Coal India’s stock may deplete rapidly as dispatches speed up

Pratim Ranjan Bose Kolkata. Jan. 26 | Updated on November 20, 2017 Published on January 26, 2013

Faster transport: Over the years, a cash-strapped Indian Railways failed to ensure faster movement of freight. That is now beginning to change.   -  PTI

If everything goes well, 2012-13 may prove to be an exceptional year in the history of Coal India (CIL). Having made it a norm to accrue pit head stock for more than a decade, the company is now set for a significant dilution of this stock this fiscal, as off-take soars past the production growth.

True, the company had set its sight on despatching 37 million more tonnes of coal this year against 29 mt estimated production growth. But not many took it seriously and, for valid reasons.

Over the years, a cash-strapped Indian Railways failed to take up projects to ensure faster movement of freight. And to add to the problem, rail capacities which were to be sponsored by CIL hit the usual hurdles of environment clearances and land acquisition.

But this year has proved to be a watershed. Ask A. N. Sahay, Chairman of Mahanadi Coalfields Ltd (MCL), one of the growth engines in the CIL family, Sahay is all praise for the local railway bosses in Odisha for making things easy.

While CIL is anticipating the pit-head stock to be diluted by approximately 5-6 mt this year from 71 mt, Mahanadi Coalfields alone is expected to bring down the stock level by 5 mt from 21 mt.

“Some of the major coalfields like Talcher have witnessed a 30 per cent rise in coal evacuation by rail and are hopeful of more growth in the days to come,” says an MCL official. Growth in rail traffic is also witnessed in Ib-valley coalfield.

Interestingly, it does not mean a change in ground realities. The company-sponsored 30-km Talcher-Angul loop line has hit a land acquisition hurdle and is yet to be implemented. The situation is more or less the same with all major rail projects mooted to ease coal traffic from Vasundhara, Ib-valley and others.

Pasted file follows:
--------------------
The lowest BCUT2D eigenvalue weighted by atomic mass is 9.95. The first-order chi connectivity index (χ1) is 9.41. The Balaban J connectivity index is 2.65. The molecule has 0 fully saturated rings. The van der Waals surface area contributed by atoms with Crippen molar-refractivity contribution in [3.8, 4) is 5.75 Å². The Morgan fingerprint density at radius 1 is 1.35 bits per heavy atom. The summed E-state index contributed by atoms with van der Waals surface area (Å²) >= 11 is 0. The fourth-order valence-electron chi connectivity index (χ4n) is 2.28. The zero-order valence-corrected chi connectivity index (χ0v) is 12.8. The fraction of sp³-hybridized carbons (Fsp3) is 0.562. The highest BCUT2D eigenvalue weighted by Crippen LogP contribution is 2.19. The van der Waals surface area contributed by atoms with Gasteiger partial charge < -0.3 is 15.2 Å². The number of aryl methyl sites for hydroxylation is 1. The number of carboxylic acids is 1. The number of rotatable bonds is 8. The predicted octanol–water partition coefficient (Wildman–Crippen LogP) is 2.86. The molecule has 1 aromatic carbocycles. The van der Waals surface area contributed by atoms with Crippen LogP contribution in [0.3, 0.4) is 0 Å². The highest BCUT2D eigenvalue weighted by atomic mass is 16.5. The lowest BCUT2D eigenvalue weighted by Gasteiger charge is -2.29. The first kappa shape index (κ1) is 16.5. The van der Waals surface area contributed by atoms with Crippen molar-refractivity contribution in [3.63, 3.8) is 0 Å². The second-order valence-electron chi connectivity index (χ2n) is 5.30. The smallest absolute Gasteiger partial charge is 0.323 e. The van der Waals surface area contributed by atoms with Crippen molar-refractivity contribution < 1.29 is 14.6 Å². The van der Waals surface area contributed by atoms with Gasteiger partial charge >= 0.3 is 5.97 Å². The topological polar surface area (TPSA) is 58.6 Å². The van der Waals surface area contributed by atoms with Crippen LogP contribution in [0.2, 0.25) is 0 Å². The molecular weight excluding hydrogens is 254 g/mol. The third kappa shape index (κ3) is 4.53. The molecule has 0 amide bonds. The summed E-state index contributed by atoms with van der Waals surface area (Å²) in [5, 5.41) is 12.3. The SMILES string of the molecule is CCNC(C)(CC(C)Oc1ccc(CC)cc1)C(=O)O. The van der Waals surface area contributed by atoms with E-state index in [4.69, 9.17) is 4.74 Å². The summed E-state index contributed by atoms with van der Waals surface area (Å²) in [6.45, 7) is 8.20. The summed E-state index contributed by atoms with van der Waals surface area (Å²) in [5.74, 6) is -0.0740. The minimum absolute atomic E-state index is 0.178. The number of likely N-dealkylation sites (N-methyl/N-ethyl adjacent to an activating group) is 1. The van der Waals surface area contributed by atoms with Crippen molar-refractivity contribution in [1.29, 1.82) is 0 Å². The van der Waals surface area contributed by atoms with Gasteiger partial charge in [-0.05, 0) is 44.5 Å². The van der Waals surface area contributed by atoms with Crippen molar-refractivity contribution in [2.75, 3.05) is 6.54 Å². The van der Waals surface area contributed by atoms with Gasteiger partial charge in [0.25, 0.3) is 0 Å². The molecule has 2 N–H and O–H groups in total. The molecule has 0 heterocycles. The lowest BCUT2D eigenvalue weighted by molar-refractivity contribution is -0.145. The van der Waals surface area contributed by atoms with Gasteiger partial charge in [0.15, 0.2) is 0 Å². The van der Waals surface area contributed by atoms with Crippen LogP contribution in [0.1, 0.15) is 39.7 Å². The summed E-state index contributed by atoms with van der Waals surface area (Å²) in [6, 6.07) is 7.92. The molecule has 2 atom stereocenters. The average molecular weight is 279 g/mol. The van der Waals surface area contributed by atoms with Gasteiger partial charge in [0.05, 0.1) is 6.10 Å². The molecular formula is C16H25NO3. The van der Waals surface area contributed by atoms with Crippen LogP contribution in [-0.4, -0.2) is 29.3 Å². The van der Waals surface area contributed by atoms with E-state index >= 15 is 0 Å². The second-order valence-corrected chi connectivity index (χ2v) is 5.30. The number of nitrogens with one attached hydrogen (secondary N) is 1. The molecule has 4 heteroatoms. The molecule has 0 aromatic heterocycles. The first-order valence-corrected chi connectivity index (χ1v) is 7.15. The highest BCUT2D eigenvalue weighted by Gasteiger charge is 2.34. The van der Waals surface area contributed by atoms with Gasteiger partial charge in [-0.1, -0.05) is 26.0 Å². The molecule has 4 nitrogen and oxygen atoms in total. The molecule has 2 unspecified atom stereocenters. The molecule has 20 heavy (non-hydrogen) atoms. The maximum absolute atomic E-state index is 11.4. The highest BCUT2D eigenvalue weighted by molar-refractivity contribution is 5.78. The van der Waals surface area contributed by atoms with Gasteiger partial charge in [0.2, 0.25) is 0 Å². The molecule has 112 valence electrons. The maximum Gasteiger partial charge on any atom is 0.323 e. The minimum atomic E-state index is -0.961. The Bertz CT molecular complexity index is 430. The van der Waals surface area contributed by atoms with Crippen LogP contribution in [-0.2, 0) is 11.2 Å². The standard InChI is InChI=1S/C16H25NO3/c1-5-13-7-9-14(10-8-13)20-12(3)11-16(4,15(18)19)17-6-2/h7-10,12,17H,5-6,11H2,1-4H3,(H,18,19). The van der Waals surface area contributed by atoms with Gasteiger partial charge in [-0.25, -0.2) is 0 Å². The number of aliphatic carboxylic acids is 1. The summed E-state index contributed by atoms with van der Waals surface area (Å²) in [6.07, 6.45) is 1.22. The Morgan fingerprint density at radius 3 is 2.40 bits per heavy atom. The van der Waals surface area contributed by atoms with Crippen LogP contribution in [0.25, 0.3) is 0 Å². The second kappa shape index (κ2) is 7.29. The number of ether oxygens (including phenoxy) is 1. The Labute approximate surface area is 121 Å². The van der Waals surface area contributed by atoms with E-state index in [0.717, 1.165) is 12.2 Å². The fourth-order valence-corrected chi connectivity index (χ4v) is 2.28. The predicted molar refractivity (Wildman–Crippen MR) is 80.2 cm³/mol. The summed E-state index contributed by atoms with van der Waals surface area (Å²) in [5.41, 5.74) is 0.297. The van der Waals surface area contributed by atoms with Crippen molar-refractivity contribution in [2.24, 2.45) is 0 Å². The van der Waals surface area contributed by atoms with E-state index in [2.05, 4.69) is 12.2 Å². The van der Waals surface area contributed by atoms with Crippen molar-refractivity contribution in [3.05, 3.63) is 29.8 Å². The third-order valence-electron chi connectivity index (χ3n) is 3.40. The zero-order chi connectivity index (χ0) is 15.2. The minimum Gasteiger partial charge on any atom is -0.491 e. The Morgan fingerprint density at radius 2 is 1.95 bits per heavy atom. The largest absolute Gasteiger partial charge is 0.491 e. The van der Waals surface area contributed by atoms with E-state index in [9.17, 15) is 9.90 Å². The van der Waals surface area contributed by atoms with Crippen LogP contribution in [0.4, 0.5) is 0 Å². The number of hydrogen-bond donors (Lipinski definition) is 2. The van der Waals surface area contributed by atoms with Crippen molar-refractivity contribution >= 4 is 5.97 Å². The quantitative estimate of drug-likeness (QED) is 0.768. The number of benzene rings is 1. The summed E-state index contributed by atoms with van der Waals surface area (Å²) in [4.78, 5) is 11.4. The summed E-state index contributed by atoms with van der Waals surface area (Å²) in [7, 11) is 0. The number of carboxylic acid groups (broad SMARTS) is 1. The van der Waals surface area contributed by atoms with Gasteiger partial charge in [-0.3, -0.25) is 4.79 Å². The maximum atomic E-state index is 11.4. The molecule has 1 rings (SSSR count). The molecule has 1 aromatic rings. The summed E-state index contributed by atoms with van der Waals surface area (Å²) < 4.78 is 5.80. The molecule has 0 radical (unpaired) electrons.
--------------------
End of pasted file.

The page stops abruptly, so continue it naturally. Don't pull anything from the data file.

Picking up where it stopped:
“If anything has changed, it is the focus of miners to supply more coal to their consumers and a matching intent shown by a segment of railway officials to pave way for the same,” said a CIL official.

The end result is both sides are opting for innovative ideas, to maximise capacity utilisation.

For example a mere strengthening of the line to evacuate the Ib-valley coal reduced derailments, leading to higher freight movement. Similarly after bottlenecks on the existing line were cleared, rake movement from Talcher doubled to 40 a day. The Railways promises to push it up to 60 rakes a day next year, that too without the proposed loop line.

MCL is not alone to have witnessed a dramatic rise in off-take. Ranchi Based Central Coalfields (CCL), Bilaspur-headquartered South Eastern Coalfields (SECL), Charat Coking Coal (BCCL) of Dhanbad and West Bengal based Eastern Coalfields (ECL), have recorded remarkable dilution in stocks.

If CCL diluted stocks by half to 8 mt, ECL brought it down to one-third at 1.36 mt, BCCL diluted inventory by 30 per cent and SECL ended at 4 mt, less than half of its opening stock.

As of December 2012, only two miners Western Coalfields (WCL) and Northern Coalfields (NCL) have shown little progress in stock dilution.


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Published on January 26, 2013
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